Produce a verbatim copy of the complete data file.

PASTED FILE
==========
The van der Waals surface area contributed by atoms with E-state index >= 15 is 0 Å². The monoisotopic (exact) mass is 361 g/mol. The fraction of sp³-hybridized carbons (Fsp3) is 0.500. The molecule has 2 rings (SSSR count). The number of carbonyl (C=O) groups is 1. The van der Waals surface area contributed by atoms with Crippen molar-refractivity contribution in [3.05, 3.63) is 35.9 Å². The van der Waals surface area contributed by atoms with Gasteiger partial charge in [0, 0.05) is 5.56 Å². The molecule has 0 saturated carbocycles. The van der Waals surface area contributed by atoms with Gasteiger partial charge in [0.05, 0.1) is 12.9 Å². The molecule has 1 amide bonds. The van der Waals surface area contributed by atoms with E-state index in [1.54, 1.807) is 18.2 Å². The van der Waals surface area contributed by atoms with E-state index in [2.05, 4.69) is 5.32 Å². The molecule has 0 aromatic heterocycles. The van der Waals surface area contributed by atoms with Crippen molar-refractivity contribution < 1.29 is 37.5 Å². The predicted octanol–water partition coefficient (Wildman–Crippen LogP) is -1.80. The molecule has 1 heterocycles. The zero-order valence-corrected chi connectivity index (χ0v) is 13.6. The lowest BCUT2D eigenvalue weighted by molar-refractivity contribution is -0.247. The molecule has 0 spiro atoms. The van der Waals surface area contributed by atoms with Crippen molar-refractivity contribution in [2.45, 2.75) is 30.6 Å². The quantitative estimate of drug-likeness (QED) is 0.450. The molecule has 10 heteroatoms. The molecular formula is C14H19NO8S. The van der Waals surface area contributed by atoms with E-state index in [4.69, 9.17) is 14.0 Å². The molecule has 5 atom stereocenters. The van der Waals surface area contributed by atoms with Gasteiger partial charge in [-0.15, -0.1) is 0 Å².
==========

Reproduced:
The van der Waals surface area contributed by atoms with E-state index >= 15 is 0 Å². The monoisotopic (exact) mass is 361 g/mol. The fraction of sp³-hybridized carbons (Fsp3) is 0.500. The molecule has 2 rings (SSSR count). The number of carbonyl (C=O) groups is 1. The van der Waals surface area contributed by atoms with Crippen molar-refractivity contribution in [3.05, 3.63) is 35.9 Å². The van der Waals surface area contributed by atoms with Gasteiger partial charge in [0, 0.05) is 5.56 Å². The molecule has 0 saturated carbocycles. The van der Waals surface area contributed by atoms with Gasteiger partial charge in [0.05, 0.1) is 12.9 Å². The molecule has 1 amide bonds. The van der Waals surface area contributed by atoms with E-state index in [1.54, 1.807) is 18.2 Å². The van der Waals surface area contributed by atoms with E-state index in [2.05, 4.69) is 5.32 Å². The molecule has 0 aromatic heterocycles. The van der Waals surface area contributed by atoms with Crippen molar-refractivity contribution < 1.29 is 37.5 Å². The predicted octanol–water partition coefficient (Wildman–Crippen LogP) is -1.80. The molecule has 1 heterocycles. The zero-order valence-corrected chi connectivity index (χ0v) is 13.6. The lowest BCUT2D eigenvalue weighted by molar-refractivity contribution is -0.247. The molecule has 0 spiro atoms. The van der Waals surface area contributed by atoms with Crippen molar-refractivity contribution in [2.45, 2.75) is 30.6 Å². The quantitative estimate of drug-likeness (QED) is 0.450. The molecule has 10 heteroatoms. The molecular formula is C14H19NO8S. The van der Waals surface area contributed by atoms with E-state index in [4.69, 9.17) is 14.0 Å². The molecule has 5 atom stereocenters. The van der Waals surface area contributed by atoms with Gasteiger partial charge in [-0.15, -0.1) is 0 Å².